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Porphyria’s Lover and a Sonnet

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The two poems both illustrate completely different views about love and thus, creating different moods in the readers mind. Shall I compare thee...? by Shakespeare is written to entice someone who Shakespeare presumably likes. It declares that she is lovelier than a Summers day and goes on to explain why. Porphyria's Lover on the other hand is quite a wicked poem of an man who wishes to make the time he spends with his lover last forever. This is often expressed in love poems, but the man in this poem decides to murder her instead. Which is, to say the least, bizarre. Shall I compare thee is effective in portraying the feelings associated with love with simple flattery. The language and the way Shakespeare portrays this is unique, he does not just say that her eyes look like stars or anything anyone would say to someone. The first line of the poem contains the question. "Shall I compare thee to a Summers day?" And is followed on by him arguing that no, she was "more lovely and more temperate." Meaning fair and pleasant. As Summer's beauty always comes to an end and is often either too hot or not enough. Shakespeare then goes on to say that nature is imperfect and looses its beauty, but she will never loose her perfection. ...read more.


The next few lines: "When glided in Porphyria; straight She shut the cold out and the storm, And kneeled and made the cheerless grate Blaze up, and all the cottage warm." Give us the sense that this woman holds some power over her lover. She seems to take care of him. This sets up a reason why the speaker is obsessed with Porphyria. Dependence is a common feeling associated with love as many people find that they need them to fill holes inside of them. Porphyria is obviously of a higher rank in society by her use of the words "pride and vanity." This "rank" gives her obvious power. Porphyria's power is stopped when she tells him why she came: "Murmuring how she loved me-she Too weak, for all her heart's endeavour To set it's struggling passion free From pride, and vainer ties dissever, And give herself to me forever." This is Porphyria's weak attempt at breaking-up with the lover. By "murmuring" she loses her pride. You can even imagine that she had come to him from a party when the speaker, later in the poem, says: "tonight's gay feast." By breaking-up with him she could possibly enjoy her evening with another man. Lust, a feeling closely linked with love. ...read more.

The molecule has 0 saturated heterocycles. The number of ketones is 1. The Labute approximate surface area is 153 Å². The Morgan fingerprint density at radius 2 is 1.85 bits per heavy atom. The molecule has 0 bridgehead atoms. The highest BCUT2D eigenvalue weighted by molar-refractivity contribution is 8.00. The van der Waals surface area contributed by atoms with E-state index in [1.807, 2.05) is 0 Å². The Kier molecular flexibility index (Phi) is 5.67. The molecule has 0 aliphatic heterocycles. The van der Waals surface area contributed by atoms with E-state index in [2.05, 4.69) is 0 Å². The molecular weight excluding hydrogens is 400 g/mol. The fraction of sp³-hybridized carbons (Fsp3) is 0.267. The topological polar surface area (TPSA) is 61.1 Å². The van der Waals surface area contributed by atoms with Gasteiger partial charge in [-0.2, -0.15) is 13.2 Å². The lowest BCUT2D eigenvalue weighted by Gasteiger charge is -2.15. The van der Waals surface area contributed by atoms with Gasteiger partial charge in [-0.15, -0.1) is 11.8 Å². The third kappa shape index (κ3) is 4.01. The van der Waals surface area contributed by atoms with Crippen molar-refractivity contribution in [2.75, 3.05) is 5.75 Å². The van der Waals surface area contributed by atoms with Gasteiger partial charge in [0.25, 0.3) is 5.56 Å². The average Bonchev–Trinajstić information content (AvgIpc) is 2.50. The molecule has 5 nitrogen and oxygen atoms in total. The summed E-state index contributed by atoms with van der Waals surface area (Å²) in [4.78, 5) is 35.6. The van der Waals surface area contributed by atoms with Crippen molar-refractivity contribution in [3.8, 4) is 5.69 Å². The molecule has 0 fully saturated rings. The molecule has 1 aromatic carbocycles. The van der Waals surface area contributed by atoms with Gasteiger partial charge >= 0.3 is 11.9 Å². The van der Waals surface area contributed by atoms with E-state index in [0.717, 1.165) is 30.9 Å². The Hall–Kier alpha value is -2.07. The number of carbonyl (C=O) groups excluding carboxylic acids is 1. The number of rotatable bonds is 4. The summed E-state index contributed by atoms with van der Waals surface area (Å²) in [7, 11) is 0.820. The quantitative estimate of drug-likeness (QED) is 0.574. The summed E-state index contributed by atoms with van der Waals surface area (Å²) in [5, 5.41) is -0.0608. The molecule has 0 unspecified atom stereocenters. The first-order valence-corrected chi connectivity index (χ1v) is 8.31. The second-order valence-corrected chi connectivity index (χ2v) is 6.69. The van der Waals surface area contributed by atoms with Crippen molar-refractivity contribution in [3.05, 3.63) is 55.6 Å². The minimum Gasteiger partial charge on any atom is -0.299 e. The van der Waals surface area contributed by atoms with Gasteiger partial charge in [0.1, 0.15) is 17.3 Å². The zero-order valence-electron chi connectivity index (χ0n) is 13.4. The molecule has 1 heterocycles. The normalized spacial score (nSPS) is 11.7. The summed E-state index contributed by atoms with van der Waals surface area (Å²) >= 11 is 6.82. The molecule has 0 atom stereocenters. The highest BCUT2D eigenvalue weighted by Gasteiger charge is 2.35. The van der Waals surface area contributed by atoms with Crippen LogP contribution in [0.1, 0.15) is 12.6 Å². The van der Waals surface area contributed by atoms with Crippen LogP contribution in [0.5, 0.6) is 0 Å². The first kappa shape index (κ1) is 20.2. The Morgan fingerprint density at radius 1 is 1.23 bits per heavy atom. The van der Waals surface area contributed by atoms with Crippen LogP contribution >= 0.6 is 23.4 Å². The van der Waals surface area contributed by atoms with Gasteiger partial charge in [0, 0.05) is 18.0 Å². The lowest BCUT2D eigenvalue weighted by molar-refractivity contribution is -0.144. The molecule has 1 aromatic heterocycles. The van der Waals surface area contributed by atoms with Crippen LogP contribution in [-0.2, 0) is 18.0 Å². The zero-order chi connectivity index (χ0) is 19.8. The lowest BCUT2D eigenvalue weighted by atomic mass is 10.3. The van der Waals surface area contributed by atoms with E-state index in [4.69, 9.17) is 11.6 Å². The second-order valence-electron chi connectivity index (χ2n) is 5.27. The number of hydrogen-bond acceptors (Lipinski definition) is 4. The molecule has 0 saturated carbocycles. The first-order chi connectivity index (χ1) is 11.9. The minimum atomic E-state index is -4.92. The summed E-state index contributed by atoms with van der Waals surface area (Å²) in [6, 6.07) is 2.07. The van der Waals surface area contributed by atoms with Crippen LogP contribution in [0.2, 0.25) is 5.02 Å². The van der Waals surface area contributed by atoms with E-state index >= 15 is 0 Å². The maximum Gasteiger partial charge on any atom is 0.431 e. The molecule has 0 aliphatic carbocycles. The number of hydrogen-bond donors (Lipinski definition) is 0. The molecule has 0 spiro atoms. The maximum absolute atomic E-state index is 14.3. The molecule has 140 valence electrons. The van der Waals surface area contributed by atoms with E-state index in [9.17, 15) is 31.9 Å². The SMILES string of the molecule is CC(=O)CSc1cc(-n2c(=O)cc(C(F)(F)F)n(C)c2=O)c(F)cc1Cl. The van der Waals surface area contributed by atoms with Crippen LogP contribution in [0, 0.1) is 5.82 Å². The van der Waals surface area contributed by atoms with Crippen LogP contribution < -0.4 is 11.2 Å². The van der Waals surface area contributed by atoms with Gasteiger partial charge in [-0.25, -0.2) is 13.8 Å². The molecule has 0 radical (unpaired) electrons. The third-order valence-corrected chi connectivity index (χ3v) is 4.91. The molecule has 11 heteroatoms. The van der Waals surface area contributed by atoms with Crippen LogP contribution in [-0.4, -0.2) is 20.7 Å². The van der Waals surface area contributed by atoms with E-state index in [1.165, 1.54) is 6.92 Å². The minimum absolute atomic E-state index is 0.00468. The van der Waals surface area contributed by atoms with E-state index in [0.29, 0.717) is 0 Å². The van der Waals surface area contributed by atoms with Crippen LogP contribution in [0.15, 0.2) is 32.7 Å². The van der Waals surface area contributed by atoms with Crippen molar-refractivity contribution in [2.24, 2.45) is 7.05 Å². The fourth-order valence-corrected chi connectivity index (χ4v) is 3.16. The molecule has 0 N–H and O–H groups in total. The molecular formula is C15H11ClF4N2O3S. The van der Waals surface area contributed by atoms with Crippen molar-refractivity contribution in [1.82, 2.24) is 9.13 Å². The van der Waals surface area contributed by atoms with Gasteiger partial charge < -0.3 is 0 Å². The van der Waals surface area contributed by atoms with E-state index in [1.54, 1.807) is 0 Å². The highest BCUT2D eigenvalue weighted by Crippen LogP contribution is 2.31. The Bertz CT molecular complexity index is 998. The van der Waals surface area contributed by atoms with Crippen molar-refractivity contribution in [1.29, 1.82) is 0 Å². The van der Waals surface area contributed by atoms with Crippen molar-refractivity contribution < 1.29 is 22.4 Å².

He then projects his feelings on her. He says he is sure that she felt no pain when he knows that he was hurt and in turn he hurt her. The speaker's need for Porphyria in his life led him to kill her and to have him by her side forever. In a way, the speaker has chosen Porphyria's path in life; instead of being in high society she can stay with him. The speaker is now Porphyria's superior. ". . . Her head, which droops upon it still; The smiling rosy little head, So glad it has its utmost will, That all it scorned at once is fled, And I, its love, am gained instead!" In those lines, one can see that the speaker is truly obsessed. In his mind he saved her from her hated society and instead gained him, her love. The last line in the poem, "And yet God has not said a word!" Makes us feel his deeds were not wrong because God had not bothered to strike him dead by lightning making the speaker's obsession with his love legitimate and valid in the world. The largest feeling in this poem is obsession and all it's dreadful results. Murder. We also witness this kind of behaviour in the poem "My Last Duchess" In which a Lord talks about his dead Duchess and how he killed her because, basically, she smiled at other men. By James Regan 10E ...read more.

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